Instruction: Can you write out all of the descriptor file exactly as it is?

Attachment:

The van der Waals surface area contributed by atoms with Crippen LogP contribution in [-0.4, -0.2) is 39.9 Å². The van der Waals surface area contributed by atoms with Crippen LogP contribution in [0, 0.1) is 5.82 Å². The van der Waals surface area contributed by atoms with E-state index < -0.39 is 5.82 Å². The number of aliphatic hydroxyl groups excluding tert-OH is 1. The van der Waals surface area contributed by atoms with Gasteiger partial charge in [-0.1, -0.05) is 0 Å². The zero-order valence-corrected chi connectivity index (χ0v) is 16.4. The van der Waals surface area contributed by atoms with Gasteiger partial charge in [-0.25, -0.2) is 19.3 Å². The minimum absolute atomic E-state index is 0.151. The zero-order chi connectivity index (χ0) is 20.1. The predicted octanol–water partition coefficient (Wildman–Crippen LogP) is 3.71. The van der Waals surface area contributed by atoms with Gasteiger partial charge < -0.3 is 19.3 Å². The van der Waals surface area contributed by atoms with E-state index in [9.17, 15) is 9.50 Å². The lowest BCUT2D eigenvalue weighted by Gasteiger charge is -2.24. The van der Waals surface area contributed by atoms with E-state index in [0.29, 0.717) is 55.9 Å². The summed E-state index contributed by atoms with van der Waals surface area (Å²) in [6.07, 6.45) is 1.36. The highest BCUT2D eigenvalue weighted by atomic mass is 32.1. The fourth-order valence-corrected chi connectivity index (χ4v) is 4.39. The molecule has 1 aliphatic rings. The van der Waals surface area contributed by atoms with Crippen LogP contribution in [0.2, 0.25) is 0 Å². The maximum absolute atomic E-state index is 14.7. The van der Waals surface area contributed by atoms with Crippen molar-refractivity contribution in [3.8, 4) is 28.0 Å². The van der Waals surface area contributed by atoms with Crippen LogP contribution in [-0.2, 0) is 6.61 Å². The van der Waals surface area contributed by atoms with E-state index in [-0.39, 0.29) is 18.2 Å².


The van der Waals surface area contributed by atoms with Crippen LogP contribution in [-0.4, -0.2) is 39.9 Å². The van der Waals surface area contributed by atoms with Crippen LogP contribution in [0, 0.1) is 5.82 Å². The van der Waals surface area contributed by atoms with E-state index < -0.39 is 5.82 Å². The number of aliphatic hydroxyl groups excluding tert-OH is 1. The van der Waals surface area contributed by atoms with Gasteiger partial charge in [-0.1, -0.05) is 0 Å². The zero-order valence-corrected chi connectivity index (χ0v) is 16.4. The van der Waals surface area contributed by atoms with Gasteiger partial charge in [-0.25, -0.2) is 19.3 Å². The minimum absolute atomic E-state index is 0.151. The zero-order chi connectivity index (χ0) is 20.1. The predicted octanol–water partition coefficient (Wildman–Crippen LogP) is 3.71. The van der Waals surface area contributed by atoms with Gasteiger partial charge < -0.3 is 19.3 Å². The van der Waals surface area contributed by atoms with E-state index in [9.17, 15) is 9.50 Å². The lowest BCUT2D eigenvalue weighted by Gasteiger charge is -2.24. The van der Waals surface area contributed by atoms with E-state index in [0.29, 0.717) is 55.9 Å². The summed E-state index contributed by atoms with van der Waals surface area (Å²) in [6.07, 6.45) is 1.36. The highest BCUT2D eigenvalue weighted by atomic mass is 32.1. The fourth-order valence-corrected chi connectivity index (χ4v) is 4.39. The molecule has 1 aliphatic rings. The van der Waals surface area contributed by atoms with Crippen LogP contribution in [0.2, 0.25) is 0 Å². The maximum absolute atomic E-state index is 14.7. The van der Waals surface area contributed by atoms with Crippen molar-refractivity contribution in [3.8, 4) is 28.0 Å². The van der Waals surface area contributed by atoms with Crippen LogP contribution in [-0.2, 0) is 6.61 Å². The van der Waals surface area contributed by atoms with E-state index in [-0.39, 0.29) is 18.2 Å².